Workshops at BetaLab

In the next weeks we’ll be giving two workshops at Beta­Lab, a co-wor­king spa­ce orga­ni­zed by betahaus| within the Chi­a­do-After-Work program.

Here’s all the infor­ma­ti­on and workshops’ sche­du­le (in Portuguese):

Workshop DIY Kine­tic Solar­Bots — Cons­trua o seu pró­prio robot ciné­ti­co solar.

Nes­te workshop os par­ti­ci­pan­tes vão cons­truir um peque­no robot ciné­ti­co atra­vés da mon­ta­gem de um cir­cui­to solar com um peque­no motor e do design/modelagem do cor­po do robot com Shmel­zo­lan (plás­ti­co uti­li­za­do em artesanato).

Datas : 12 de Maio / 19 de Maio / 26 de Maio

Horá­rio : 17h — 21h

Pre­ço : 25 Euros/Pessoa

Local : Rua Gar­rett, 70 (Bai­xa, Lisboa)

CC : Video by xda­te­li­er (http://xdatelier.org/)

Workshop Elec­tró­ni­ca Apren­der a soldar 

Qual­quer pes­soa é capaz de fazer uma boa sol­da­du­ra, é só uma ques­tão de prá­ti­ca! Nes­te workshop apren­de­mos a sol­dar cons­truin­do cir­cui­tos mui­to diver­ti­dos como o Pis­ca-Pis­ca LED, uPONG (Retro Video GAME), Draw­dio (um lápis/pincel que emi­te sons enquan­to dese­nhá­mos) entre outros.

Datas : 14 de Maio / 21 de Maio / 28 de Maio

Horá­rio : 17h — 21h

Pre­ço : entre 10 — 35  Euros/Pessoa (con­so­an­te o kit selec­ci­o­na­do para construir)

Local : Rua Gar­rett, 70 (Bai­xa, Lisboa)

CC : Pho­to by LadyA­da (www.adafruit.com)

A ins­cri­ção para qual­quer um dos workshops numa das das dis­po­ní­veis deve ser efec­tu­a­da via email para o ende­re­ço : [email protected]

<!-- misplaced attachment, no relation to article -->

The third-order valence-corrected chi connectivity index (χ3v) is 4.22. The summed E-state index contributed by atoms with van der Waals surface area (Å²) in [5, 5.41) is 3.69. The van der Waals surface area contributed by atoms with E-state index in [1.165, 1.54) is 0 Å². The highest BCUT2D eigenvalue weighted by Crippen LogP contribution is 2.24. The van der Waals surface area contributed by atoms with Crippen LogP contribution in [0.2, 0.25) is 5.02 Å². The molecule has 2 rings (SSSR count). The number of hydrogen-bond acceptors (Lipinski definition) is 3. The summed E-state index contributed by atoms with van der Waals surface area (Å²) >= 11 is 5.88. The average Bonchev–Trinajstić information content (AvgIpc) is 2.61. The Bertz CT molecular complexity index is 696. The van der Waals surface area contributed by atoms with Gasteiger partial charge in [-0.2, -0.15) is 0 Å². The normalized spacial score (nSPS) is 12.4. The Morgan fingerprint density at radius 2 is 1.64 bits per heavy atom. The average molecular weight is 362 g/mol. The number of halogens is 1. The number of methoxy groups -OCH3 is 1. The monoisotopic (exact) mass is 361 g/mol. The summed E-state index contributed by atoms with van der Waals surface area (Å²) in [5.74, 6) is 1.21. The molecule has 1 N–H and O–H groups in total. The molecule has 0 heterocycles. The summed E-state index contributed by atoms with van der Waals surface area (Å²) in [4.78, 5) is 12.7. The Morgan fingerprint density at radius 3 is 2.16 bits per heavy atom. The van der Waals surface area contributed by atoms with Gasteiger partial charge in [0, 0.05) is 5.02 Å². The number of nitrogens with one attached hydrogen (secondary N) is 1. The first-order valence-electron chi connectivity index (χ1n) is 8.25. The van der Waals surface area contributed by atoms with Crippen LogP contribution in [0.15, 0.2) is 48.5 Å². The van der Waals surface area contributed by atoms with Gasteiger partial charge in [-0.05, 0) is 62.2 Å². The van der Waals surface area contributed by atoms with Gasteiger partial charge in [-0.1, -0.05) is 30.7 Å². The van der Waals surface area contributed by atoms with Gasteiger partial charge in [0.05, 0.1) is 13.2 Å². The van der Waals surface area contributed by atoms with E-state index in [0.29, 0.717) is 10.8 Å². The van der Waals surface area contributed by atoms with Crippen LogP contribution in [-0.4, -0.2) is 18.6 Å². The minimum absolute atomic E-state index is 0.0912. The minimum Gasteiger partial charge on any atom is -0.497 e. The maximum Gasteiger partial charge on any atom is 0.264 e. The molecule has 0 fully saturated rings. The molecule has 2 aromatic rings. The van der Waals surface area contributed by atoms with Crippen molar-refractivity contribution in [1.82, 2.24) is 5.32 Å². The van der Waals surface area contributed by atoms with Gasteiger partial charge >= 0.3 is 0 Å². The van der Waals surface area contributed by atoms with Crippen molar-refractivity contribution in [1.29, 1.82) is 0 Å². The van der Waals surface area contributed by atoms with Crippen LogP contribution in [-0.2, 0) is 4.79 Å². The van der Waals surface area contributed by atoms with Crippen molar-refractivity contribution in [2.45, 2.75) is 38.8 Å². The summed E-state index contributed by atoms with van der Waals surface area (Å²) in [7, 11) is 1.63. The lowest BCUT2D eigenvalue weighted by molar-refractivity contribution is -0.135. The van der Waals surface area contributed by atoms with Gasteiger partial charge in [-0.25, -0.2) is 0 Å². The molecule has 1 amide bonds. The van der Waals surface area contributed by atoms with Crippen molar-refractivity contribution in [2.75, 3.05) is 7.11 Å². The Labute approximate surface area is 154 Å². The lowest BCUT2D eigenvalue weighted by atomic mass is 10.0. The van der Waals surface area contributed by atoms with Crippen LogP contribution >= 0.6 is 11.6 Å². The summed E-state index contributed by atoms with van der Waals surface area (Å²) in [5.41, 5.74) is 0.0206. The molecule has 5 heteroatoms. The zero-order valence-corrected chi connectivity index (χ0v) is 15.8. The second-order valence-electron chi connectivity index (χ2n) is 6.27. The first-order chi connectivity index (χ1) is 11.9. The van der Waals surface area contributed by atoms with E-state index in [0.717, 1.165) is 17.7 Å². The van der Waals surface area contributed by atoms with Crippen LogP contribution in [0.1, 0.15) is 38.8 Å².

Mini-workshop “Motores de Passo”

(scroll down for English)

Vamos pegar ale­a­tó­ri­a­men­te num motor de pas­so e ten­tar des­co­brir que tipo de motor é, dese­nhar um dia­gra­ma sim­ples do mesmo.
Depois vamos pegar no fer­ro de sol­dar (não há que ter mee­e­e­e­e­do :)) e mon­tar um cir­cui­to que per­mi­te con­tro­lar esse motor a par­tir de um Ardui­no ou qual­quer outra pla­ca base­a­da num microcontrolador.
Todo o mate­ri­al é for­ne­ci­do e fica para os par­ti­ci­pan­tes, sen­do ape­nas neces­sá­rio tra­zer fer­ro de sol­dar e mul­ti­me­tro (ou espe­rar que algu­ma alma cari­do­sa vos empreste).

O núme­ro de par­ti­ci­pan­tes é limi­ta­do pelo que, se dis­se­rem que vêm, con­ta­mos MEEESMO convosco 😉

Para ins­cri­ções e pedi­dos de infor­ma­ção: workshops /arroba/ audienciazero.org
Lota­ção máxi­ma de 10 participantes
Sába­do 13 de Mar­ço de 2010
AltLab em Cacilhas
14h00m
5€


Let’s each of us pick up a ran­dom step­per and try to find out what kind of step­per it is, draw a sim­ple diagram.
Then pick up the sol­de­ring iron (have noo­o­o­oo fear :)) and assem­ble a cir­cuit to con­trol that motor from an Ardui­no or any other micro­con­trol­ler-based board.
All mate­ri­als are sup­pli­ed to the par­ti­ci­pants and everyo­ne gets to keep them; you’re just requi­red to bring your own sol­de­ring iron and mul­ti­me­ter (or wait a ran­dom amount of time to bor­row some­o­ne else’s).

The num­ber of par­ti­ci­pa­ti­ons is limi­ted, the­re­fo­re, if you tell us you’ll come, we’ll REEEALLY be wai­ting for you 😉

For regis­tra­ti­on and infor­ma­ti­on requests: workshops /at/ audienciazero.org
Maxi­mum of 10 participants
Satur­day, Mar­ch 13 2010